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Told in the timeless style of Anne McCaffrey, The Rowan is the first installment in a wonderful trilogy. This is sci-fi at its best: a contemporary love story as well as an engrossing view of our world in the future.

The kinetically gifted, trained in mind/machine gestalt, are the most valued citizens of the Nine Star League. Using mental powers alone, these few Prime Talents transport ships, cargo and people between Earth's Moon, Mars' Demos and Jupiter's Callisto.

An orphaned young girl, simply called The Rowan, is discovered to have superior telepathic potential and is trained to become Prime Talent on Callisto. After years of self-sacrificing dedication to her position, The Rowan intercepts an urgent mental call from Jeff Raven, a young Prime Talent on distant Deneb. She convinces the other Primes to merge their powers with hers to help fight off an attack by invading aliens. Her growing relationship with Jeff gives her the courage to break her status-imposed isolation, and choose the more rewarding world of love and family.

336 pages, Hardcover

First published January 1, 1990

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About the author

Anne McCaffrey

386 books6,902 followers
Anne McCaffrey was born on April 1st, 1926, in Cambridge, Massachusetts.

Her parents were George Herbert McCaffrey, BA, MA PhD (Harvard), Colonel USA Army (retired), and Anne Dorothy McElroy McCaffrey, estate agent. She had two brothers: Hugh McCaffrey (deceased 1988), Major US Army, and Kevin Richard McCaffrey, still living.

Anne was educated at Stuart Hall in Staunton Virginia, Montclair High School in Montclair, New Jersey, and graduated cum laude from Radcliffe College, majoring in Slavonic Languages and Literatures.

Her working career included Liberty Music Shops and Helena Rubinstein (1947-1952). She married in 1950 and had three children: Alec Anthony, b. 1952, Todd, b.1956, and Georgeanne, b.1959.

Anne McCaffrey’s first story was published by Sam Moskowitz in Science Fiction + Magazine and her first novel was published by Ballantine Books in 1967. By the time the three children of her marriage were comfortably in school most of the day, she had already achieved enough success with short stories to devote full time to writing. Her first novel, Restoree, was written as a protest against the absurd and unrealistic portrayals of women in s-f novels in the 50s and early 60s. It is, however, in the handling of broader themes and the worlds of her imagination, particularly the two series The Ship Who Sang and the fourteen novels about the Dragonriders of Pern that Ms. McCaffrey’s talents as a story-teller are best displayed.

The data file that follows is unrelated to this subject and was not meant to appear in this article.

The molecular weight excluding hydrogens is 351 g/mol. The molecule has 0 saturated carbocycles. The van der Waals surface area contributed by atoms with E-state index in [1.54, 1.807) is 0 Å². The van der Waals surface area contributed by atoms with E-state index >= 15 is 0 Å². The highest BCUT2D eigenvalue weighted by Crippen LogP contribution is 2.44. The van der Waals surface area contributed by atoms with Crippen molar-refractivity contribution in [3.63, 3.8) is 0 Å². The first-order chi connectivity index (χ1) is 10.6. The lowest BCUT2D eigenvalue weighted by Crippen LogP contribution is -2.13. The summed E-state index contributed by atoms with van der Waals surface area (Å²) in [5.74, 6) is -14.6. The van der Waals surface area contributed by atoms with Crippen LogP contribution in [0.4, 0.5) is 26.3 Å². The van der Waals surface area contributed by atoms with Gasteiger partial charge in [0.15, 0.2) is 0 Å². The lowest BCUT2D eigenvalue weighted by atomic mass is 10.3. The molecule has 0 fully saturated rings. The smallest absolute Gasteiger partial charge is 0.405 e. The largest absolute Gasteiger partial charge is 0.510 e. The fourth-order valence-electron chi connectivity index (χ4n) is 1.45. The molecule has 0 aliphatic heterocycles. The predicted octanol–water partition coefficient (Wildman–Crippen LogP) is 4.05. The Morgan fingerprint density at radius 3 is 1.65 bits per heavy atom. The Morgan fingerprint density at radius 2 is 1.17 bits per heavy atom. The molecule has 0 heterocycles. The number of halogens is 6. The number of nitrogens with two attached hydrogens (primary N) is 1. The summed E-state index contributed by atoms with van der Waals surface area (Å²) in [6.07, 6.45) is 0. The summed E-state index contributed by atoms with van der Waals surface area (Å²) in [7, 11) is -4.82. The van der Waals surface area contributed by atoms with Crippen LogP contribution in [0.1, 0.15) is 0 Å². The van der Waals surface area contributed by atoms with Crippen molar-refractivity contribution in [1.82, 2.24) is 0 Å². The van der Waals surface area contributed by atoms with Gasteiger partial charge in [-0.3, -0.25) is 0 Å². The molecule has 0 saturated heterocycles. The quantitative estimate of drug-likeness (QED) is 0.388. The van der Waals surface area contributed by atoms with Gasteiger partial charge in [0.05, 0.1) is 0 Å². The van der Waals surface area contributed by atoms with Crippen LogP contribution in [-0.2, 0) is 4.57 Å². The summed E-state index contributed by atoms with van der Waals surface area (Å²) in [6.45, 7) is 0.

She died at the age of 85, after suffering a massive stroke on 21 November 2011.

Obituaries: Locus, GalleyCat.

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Displaying 1 - 30 of 489 reviews
Profile Image for Kogiopsis.
759 reviews1,454 followers
December 5, 2015
Look, I read a lot of McCaffrey when I was younger; I adored Pern, enjoyed Acorna, and even attempted Acorna's Children despite my deep fear of plagues and dislike of plague plots in fiction. I never got around to The Rowan, I think largely because it had Sexy Women on the front and I knew that, as a middle schooler, that was not the kind of book I should be carrying around. But nearly 10 years down the line here I am, having tracked this book down in a quest to whittle away at my To-Read shelf.

And boy, am I glad I didn't read it as a kid. Feeling this disappointed with an author I had loved* is bad enough, but if I had loved the book? This would have been devastating.

(*with full acknowledgement of all of the frankly fucked-up views Anne McCaffrey held, I still like some of her work and nearly cried when I heard she had passed away.)

This book is just... bad. There's no other word for it. As other reviewers have commented, it's interesting for about the first third, but then rapidly degenerates - as if McCaffrey forgot what a book is, or that plot and character development and conflict are key parts of a story, in the frankly incomprehensible desire to push the character of Jeff Raven to center stage.

Let's be real here: Jeff Raven ruined this entire story. You see that plot synopsis about how the Rowan was destined to be the greatest Talent? Bullshit. Jeff Raven is stronger than she is. Not only that, but he's got no weaknesses - the Rowan, in one of the few examples of conflict this book has to offer, fights to overcome a fear of space travel, but Jeff can already do it right off the bat! (As a super special bonus, he denigrates her for being afraid and struggling with that fear.) He's charming and attractive, despite being incredibly overbearing and patronizing! A single contact with his mind and the Rowan is in love, and everything interesting about her is thrown out the window. Before his arrival, she was powerful but flawed, prone to brattishness, fear, and insecurity; after she's mellowed and complacent and consistently plays second fiddle.